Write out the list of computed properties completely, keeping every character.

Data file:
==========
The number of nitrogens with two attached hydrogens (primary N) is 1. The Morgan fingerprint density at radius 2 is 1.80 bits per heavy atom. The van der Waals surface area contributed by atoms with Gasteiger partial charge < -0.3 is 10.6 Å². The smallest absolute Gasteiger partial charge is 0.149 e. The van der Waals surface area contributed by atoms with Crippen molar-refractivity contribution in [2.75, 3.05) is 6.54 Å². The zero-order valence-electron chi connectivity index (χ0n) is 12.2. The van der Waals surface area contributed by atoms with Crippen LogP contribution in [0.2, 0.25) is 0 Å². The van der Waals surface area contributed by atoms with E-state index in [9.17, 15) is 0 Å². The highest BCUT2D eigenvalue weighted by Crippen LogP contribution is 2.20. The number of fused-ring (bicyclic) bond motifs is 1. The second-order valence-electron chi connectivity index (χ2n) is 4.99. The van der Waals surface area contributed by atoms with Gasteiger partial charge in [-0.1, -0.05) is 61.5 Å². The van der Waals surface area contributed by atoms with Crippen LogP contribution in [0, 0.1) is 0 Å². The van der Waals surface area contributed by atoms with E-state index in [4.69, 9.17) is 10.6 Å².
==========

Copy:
The number of nitrogens with two attached hydrogens (primary N) is 1. The Morgan fingerprint density at radius 2 is 1.80 bits per heavy atom. The van der Waals surface area contributed by atoms with Gasteiger partial charge < -0.3 is 10.6 Å². The smallest absolute Gasteiger partial charge is 0.149 e. The van der Waals surface area contributed by atoms with Crippen molar-refractivity contribution in [2.75, 3.05) is 6.54 Å². The zero-order valence-electron chi connectivity index (χ0n) is 12.2. The van der Waals surface area contributed by atoms with Crippen LogP contribution in [0.2, 0.25) is 0 Å². The van der Waals surface area contributed by atoms with E-state index in [9.17, 15) is 0 Å². The highest BCUT2D eigenvalue weighted by Crippen LogP contribution is 2.20. The number of fused-ring (bicyclic) bond motifs is 1. The second-order valence-electron chi connectivity index (χ2n) is 4.99. The van der Waals surface area contributed by atoms with Gasteiger partial charge in [-0.1, -0.05) is 61.5 Å². The van der Waals surface area contributed by atoms with Crippen LogP contribution in [0, 0.1) is 0 Å². The van der Waals surface area contributed by atoms with E-state index in [4.69, 9.17) is 10.6 Å².